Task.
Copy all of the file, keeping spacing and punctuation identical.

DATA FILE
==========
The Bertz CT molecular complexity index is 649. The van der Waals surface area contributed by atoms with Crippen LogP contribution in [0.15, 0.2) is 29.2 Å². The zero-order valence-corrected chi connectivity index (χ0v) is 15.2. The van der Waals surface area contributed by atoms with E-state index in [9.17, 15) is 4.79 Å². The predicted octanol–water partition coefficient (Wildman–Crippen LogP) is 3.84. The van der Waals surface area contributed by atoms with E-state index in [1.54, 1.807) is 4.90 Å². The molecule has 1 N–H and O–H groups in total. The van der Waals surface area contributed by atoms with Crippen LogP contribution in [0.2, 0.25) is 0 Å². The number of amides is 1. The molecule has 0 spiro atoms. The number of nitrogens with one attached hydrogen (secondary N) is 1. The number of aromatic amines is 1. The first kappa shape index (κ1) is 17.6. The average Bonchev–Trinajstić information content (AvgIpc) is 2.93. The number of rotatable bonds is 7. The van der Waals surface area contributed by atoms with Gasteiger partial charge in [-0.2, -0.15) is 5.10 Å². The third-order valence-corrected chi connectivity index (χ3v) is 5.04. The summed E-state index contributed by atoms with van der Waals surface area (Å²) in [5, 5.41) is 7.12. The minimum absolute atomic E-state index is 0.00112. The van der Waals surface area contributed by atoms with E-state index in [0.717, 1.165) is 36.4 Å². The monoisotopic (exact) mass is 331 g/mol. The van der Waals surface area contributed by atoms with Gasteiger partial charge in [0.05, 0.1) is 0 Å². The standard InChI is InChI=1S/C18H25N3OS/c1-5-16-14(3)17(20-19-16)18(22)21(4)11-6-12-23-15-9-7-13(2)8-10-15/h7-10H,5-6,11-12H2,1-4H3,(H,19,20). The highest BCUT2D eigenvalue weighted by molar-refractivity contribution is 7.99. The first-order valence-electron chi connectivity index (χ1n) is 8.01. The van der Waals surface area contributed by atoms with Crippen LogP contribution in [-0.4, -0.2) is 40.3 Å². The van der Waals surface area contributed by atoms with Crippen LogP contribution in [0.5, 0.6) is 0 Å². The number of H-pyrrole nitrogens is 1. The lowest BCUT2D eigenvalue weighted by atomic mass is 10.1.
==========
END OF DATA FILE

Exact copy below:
The Bertz CT molecular complexity index is 649. The van der Waals surface area contributed by atoms with Crippen LogP contribution in [0.15, 0.2) is 29.2 Å². The zero-order valence-corrected chi connectivity index (χ0v) is 15.2. The van der Waals surface area contributed by atoms with E-state index in [9.17, 15) is 4.79 Å². The predicted octanol–water partition coefficient (Wildman–Crippen LogP) is 3.84. The van der Waals surface area contributed by atoms with E-state index in [1.54, 1.807) is 4.90 Å². The molecule has 1 N–H and O–H groups in total. The van der Waals surface area contributed by atoms with Crippen LogP contribution in [0.2, 0.25) is 0 Å². The number of amides is 1. The molecule has 0 spiro atoms. The number of nitrogens with one attached hydrogen (secondary N) is 1. The number of aromatic amines is 1. The first kappa shape index (κ1) is 17.6. The average Bonchev–Trinajstić information content (AvgIpc) is 2.93. The number of rotatable bonds is 7. The van der Waals surface area contributed by atoms with Gasteiger partial charge in [-0.2, -0.15) is 5.10 Å². The third-order valence-corrected chi connectivity index (χ3v) is 5.04. The summed E-state index contributed by atoms with van der Waals surface area (Å²) in [5, 5.41) is 7.12. The minimum absolute atomic E-state index is 0.00112. The van der Waals surface area contributed by atoms with E-state index in [0.717, 1.165) is 36.4 Å². The monoisotopic (exact) mass is 331 g/mol. The van der Waals surface area contributed by atoms with Gasteiger partial charge in [0.05, 0.1) is 0 Å². The standard InChI is InChI=1S/C18H25N3OS/c1-5-16-14(3)17(20-19-16)18(22)21(4)11-6-12-23-15-9-7-13(2)8-10-15/h7-10H,5-6,11-12H2,1-4H3,(H,19,20). The highest BCUT2D eigenvalue weighted by molar-refractivity contribution is 7.99. The first-order valence-electron chi connectivity index (χ1n) is 8.01. The van der Waals surface area contributed by atoms with Crippen LogP contribution in [-0.4, -0.2) is 40.3 Å². The van der Waals surface area contributed by atoms with Crippen LogP contribution in [0.5, 0.6) is 0 Å². The number of H-pyrrole nitrogens is 1. The lowest BCUT2D eigenvalue weighted by atomic mass is 10.1.